A quick getaway from Algiers, and a near-plunge to certain death
On the CS Clancy Centenary ride, we are denied entry into Algeria, but Clancy had different problems to deal with in 1913
Unable to get an Algerian visa in Paris, we sped south through Italy to catch the ferry from Sicily to Tunisia and see if we could blag our way in at the border. After all, Ian Paisley jnr had told us that he was a close friend of the Algerian ambassador in London. Sadly, when we presented ourselves at the border between Tunisia and Algeria, our polite request for admission was met with a baffled “Ian who?”
Oh well. I would give it another shot through the Algerian tourist board when I got home. For the moment, though, Algeria would have to wait for another day, or possibly forever, which seems like a good point to return to Clancy’s arrival there.
When his ship docked in Algiers, scores of swarthy, bare-legged Arab boatmen swarmed up the gangplank and manhandled his Henderson ashore in spite of his protests that he could do it perfectly well himself. Then their chief, “a splendid, fez-capped specimen about six-and-a-half feet tall”, tried to charge him 25 francs, or $5. When Clancy refused to pay more than five francs, he was then harassed by the chief and his cronies over the next couple of days before getting the Henderson out of customs and racing off.
And if he was expecting the burning sands of Arabia, he was in for a shock, for as the road climbed into the mountains, he was first of all frozen by a hailstorm, then doused by torrential rain which lasted all day.
Rounding one corner, he came upon a group of Arab horsemen who were as surprised as he was, and as he rode on over great bridges spanning huge cataracts, darkness gathered around and the wind and rain doubled their ferocity, blowing out the last of his matches and leaving him creeping in pitch darkness along a road which had been dug up and never repaired.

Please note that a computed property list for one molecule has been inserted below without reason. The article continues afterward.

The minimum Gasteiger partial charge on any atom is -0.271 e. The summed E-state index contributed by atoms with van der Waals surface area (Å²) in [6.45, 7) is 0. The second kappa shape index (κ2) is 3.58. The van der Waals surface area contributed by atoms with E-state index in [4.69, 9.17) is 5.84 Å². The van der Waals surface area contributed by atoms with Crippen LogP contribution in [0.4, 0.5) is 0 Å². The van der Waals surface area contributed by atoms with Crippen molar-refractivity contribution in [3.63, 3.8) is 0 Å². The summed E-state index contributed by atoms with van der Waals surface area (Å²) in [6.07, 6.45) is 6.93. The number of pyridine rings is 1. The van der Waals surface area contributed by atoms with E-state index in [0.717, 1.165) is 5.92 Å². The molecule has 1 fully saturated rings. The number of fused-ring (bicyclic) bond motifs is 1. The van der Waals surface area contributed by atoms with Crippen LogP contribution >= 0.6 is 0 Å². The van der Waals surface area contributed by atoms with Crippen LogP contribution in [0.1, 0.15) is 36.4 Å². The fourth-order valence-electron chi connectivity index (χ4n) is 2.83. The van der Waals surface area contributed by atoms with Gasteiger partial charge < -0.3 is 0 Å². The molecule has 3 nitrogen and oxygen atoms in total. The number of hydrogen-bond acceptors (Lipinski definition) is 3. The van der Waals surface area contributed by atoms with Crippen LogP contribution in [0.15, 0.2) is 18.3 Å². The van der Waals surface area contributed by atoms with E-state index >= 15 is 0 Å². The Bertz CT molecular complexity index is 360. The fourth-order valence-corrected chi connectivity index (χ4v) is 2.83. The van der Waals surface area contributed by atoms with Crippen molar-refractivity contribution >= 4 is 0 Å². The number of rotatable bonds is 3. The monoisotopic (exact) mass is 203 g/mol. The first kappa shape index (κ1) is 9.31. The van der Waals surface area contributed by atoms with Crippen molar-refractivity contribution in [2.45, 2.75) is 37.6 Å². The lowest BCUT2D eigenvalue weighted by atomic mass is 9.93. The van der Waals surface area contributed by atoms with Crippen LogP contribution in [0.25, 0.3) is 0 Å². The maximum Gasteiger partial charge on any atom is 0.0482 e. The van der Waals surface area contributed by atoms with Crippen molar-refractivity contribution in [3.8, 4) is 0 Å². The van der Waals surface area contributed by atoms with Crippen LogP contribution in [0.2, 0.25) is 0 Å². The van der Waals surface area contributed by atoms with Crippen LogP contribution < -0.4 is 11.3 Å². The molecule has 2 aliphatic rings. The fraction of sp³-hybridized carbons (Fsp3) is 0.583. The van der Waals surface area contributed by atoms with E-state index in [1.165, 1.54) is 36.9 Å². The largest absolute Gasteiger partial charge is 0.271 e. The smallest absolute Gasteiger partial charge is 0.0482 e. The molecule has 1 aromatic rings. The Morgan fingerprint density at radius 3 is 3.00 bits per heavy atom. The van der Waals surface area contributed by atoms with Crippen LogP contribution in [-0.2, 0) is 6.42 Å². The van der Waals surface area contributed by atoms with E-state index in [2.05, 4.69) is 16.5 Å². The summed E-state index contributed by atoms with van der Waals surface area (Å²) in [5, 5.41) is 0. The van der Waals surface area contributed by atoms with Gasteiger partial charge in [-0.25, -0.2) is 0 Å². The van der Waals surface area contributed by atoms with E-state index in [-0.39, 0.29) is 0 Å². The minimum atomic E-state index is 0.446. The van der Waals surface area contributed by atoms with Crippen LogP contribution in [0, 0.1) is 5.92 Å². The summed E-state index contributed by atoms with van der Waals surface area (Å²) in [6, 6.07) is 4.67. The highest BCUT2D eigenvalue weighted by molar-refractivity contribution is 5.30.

Once, mistaking a streak of snow for the road, he edged along it, only for the rushing of the gorge far below to bring him to a halt only inches from a plunge to certain death.
Finally, aching with cold and having had nothing to eat but a sandwich at seven that morning, he saw a light glimmering in the distance, and then another, heralding the village of El-Kseur.
“Never before had a village looked so good to me, and as I dried my clothes before a wood fire and drank pints of steaming coffee, I had indeed reason to be thankful,” he wrote.
He had his customs documents stamped by the French officials in the picturesque port of El Kala, then was told he would have to cross the border at Ain-Babouche.
“The 20 miles there led over a steep, high pass, at the top of which I found several women, with their children playing about, side by side with huge, black negroes, breaking stone by the roadside. Tiny donkeys driven by the older children brought the large stones from the side of the hill in woven rope baskets hung on each side, and all day long these poor, bare-legged creatures pounded away in the hot sun,” he wrote, then put his pen away for the day, and entered Tunisia at the very spot where we stood today.
Read Geoff Hill’s blogs on the CS Clancy Centenary Ride, supported by Adelaide Insurance and BMW Motorrad, at adelaideadventures.com